Vitamin D Has Many Benefits, But Preventing Diabetes Isn't One Of Them

Vitamin D is a heavy-hitter in the vitamin world. It's best known for its crucial role in promoting bone growth and strength, but research shows it may also play a role in the prevention of multiple diseases and reducing depression and mood instability (via Healthline). One area that's gotten quite a bit of attention from researchers — but has produced a mixed bag of results — is vitamin D and its potential to prevent diabetes.

Vitamin D is sometimes called the "sunshine vitamin" because the body produces it when skin is exposed to sunlight. It can also be obtained through certain foods, including egg yolks, canned tuna, sardines, and vitamin D-fortified products like breakfast cereal and orange juice. For many — especially those living in the northern hemisphere or who spend a lot of time indoors — vitamin D deficiency is common (via MedicalNewsToday).

Recently, researchers in Japan conducted a study in which they gave 630 individuals a daily vitamin D supplement and 626 individuals a placebo for three years. All of the participants had impaired glucose tolerance and were tested for diabetes every three months. The results showed no significant differences in the number of diabetes cases developed between the two groups (via U.S. News & World Report).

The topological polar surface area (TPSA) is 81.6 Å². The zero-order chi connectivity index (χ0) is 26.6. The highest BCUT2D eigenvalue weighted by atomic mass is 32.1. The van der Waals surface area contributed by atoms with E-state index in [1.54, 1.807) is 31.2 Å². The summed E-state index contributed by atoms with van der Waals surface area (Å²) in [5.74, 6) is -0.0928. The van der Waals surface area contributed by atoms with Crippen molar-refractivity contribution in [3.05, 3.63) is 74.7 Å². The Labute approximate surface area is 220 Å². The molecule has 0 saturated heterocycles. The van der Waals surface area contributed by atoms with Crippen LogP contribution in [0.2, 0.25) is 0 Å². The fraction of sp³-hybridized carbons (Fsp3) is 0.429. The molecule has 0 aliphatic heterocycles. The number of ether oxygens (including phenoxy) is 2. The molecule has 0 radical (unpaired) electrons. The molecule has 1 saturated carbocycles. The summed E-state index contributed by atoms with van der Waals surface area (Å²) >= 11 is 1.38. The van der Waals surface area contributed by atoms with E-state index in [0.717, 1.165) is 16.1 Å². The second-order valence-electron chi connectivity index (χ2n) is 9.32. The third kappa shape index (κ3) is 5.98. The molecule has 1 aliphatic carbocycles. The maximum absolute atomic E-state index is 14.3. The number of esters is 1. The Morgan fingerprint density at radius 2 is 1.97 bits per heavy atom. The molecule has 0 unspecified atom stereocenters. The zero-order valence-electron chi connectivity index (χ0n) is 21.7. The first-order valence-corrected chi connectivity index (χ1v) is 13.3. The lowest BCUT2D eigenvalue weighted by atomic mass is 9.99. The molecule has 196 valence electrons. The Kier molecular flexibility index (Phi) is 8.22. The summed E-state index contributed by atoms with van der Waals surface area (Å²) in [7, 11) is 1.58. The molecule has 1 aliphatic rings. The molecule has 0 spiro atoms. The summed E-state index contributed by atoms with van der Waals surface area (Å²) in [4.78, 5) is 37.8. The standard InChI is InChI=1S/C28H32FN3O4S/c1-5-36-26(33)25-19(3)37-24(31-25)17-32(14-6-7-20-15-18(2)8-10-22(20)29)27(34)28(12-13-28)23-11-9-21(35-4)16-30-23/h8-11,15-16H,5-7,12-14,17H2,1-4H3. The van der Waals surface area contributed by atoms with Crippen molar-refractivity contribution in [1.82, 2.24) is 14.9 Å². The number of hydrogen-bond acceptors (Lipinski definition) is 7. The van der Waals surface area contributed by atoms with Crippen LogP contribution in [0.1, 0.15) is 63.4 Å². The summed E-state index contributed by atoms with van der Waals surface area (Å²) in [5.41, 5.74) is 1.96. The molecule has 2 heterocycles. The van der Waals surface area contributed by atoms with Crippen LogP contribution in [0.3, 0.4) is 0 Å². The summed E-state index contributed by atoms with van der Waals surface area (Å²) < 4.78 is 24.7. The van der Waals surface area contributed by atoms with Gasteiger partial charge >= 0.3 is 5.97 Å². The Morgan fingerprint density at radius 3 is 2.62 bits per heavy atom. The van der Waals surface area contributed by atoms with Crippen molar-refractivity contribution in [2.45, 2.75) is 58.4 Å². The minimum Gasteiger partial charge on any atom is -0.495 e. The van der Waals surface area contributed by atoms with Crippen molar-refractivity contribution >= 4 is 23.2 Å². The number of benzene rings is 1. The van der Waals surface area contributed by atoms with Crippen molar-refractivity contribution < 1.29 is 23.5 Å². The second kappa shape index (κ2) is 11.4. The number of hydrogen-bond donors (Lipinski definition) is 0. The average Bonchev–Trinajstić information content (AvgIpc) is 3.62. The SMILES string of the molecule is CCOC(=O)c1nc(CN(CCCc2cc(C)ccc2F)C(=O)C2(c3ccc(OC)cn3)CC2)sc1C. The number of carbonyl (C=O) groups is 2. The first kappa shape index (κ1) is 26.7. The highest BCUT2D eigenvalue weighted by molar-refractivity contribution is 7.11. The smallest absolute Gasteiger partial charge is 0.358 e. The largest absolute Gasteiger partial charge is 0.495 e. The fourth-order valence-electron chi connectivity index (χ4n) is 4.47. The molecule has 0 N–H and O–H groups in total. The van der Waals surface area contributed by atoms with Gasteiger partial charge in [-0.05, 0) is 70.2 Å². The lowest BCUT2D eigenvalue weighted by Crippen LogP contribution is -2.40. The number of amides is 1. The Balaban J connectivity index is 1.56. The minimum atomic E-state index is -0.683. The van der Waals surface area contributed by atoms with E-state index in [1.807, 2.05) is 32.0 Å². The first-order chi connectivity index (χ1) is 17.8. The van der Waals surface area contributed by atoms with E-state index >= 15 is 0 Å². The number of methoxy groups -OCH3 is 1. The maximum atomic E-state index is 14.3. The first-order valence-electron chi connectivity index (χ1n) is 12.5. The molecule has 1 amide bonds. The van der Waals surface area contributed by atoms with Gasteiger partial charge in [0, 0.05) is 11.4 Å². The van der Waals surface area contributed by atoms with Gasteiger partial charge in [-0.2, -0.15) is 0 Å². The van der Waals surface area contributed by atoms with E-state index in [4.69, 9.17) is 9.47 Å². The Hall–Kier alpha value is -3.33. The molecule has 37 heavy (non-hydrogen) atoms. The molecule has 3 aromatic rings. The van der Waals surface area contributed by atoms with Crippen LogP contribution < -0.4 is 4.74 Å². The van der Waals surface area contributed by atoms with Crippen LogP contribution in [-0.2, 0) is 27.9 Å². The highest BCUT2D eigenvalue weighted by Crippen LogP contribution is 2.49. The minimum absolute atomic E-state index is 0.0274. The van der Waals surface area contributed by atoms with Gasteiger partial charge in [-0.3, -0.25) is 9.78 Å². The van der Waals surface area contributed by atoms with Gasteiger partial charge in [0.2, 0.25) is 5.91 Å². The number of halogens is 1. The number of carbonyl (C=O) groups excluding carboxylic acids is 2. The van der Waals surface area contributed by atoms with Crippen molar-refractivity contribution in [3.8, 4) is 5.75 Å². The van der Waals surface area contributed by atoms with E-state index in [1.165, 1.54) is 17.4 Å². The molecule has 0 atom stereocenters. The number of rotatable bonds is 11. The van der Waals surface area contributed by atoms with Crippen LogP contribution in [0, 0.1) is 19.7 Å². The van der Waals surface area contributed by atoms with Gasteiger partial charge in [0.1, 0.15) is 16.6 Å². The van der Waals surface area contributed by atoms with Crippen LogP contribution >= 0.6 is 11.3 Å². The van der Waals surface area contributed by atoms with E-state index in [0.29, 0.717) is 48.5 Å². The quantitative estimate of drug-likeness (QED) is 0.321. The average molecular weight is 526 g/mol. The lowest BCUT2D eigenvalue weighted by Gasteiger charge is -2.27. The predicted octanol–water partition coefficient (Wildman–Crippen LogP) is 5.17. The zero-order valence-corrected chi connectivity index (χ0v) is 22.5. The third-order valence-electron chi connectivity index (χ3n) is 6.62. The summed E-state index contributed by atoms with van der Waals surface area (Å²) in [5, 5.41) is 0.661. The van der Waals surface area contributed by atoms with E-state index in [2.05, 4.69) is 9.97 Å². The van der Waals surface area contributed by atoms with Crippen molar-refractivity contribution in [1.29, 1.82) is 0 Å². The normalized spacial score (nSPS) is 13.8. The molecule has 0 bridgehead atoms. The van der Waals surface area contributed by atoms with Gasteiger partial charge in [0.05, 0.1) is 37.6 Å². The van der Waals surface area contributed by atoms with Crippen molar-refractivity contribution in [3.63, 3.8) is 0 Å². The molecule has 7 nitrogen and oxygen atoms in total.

Our bodies produce vitamin D when exposed to sunshine

A 2019 study published in the European Journal of Endocrinology concluded that daily supplementation with 5,000 international units (IUs) of vitamin D significantly increased insulin sensitivity in patients who were at high risk of developing type 2 diabetes. Other studies have produced inconclusive results, raising questions about ideal dosing, and whether age, along with racial and ethnic background, factor into determining the best treatment for individual patients.

Cases of both type 1 and type 2 diabetes have increased nearly fourfold since 1980, making diabetes prevention and treatment an urgent public health issue (via MedicalNewsToday). Seek medical advice if you're considering vitamin D supplementation, as the vitamin can interfere with certain medications, and taking too much of it can be harmful. "Taking high doses of vitamin D for long periods of time can lead to some troubling side effects, especially higher levels of calcium in the blood," registered dietitian Jennifer Smith told Healthline. "Talk to your doctor, get your levels tested. The appropriate approach to vitamin D supplementation can be determined from there."